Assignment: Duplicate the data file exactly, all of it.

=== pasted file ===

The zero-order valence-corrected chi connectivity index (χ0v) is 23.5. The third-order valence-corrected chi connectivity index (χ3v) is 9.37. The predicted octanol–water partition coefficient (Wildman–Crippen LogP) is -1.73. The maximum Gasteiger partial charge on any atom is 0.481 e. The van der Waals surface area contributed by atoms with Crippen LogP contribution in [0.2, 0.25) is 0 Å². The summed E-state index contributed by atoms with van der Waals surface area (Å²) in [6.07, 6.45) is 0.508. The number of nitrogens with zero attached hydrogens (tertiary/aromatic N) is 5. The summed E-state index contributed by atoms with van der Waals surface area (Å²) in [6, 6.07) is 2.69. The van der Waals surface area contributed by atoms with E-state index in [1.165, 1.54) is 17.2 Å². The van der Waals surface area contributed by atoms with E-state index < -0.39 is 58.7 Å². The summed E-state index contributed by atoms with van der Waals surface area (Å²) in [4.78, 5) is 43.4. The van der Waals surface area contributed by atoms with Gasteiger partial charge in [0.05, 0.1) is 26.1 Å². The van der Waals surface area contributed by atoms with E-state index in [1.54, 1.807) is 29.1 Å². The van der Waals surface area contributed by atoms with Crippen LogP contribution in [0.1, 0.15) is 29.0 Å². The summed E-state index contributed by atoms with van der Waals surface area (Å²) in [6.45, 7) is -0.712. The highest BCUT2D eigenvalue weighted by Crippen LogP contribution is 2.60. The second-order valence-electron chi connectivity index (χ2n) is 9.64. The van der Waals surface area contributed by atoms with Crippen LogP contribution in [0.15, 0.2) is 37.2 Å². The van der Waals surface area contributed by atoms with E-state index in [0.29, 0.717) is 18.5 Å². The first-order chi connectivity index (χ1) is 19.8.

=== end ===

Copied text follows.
The zero-order valence-corrected chi connectivity index (χ0v) is 23.5. The third-order valence-corrected chi connectivity index (χ3v) is 9.37. The predicted octanol–water partition coefficient (Wildman–Crippen LogP) is -1.73. The maximum Gasteiger partial charge on any atom is 0.481 e. The van der Waals surface area contributed by atoms with Crippen LogP contribution in [0.2, 0.25) is 0 Å². The summed E-state index contributed by atoms with van der Waals surface area (Å²) in [6.07, 6.45) is 0.508. The number of nitrogens with zero attached hydrogens (tertiary/aromatic N) is 5. The summed E-state index contributed by atoms with van der Waals surface area (Å²) in [6, 6.07) is 2.69. The van der Waals surface area contributed by atoms with E-state index in [1.165, 1.54) is 17.2 Å². The van der Waals surface area contributed by atoms with E-state index < -0.39 is 58.7 Å². The summed E-state index contributed by atoms with van der Waals surface area (Å²) in [4.78, 5) is 43.4. The van der Waals surface area contributed by atoms with Gasteiger partial charge in [0.05, 0.1) is 26.1 Å². The van der Waals surface area contributed by atoms with E-state index in [1.54, 1.807) is 29.1 Å². The van der Waals surface area contributed by atoms with Crippen LogP contribution in [0.1, 0.15) is 29.0 Å². The summed E-state index contributed by atoms with van der Waals surface area (Å²) in [6.45, 7) is -0.712. The highest BCUT2D eigenvalue weighted by Crippen LogP contribution is 2.60. The second-order valence-electron chi connectivity index (χ2n) is 9.64. The van der Waals surface area contributed by atoms with Crippen LogP contribution in [0.15, 0.2) is 37.2 Å². The van der Waals surface area contributed by atoms with E-state index in [0.29, 0.717) is 18.5 Å². The first-order chi connectivity index (χ1) is 19.8.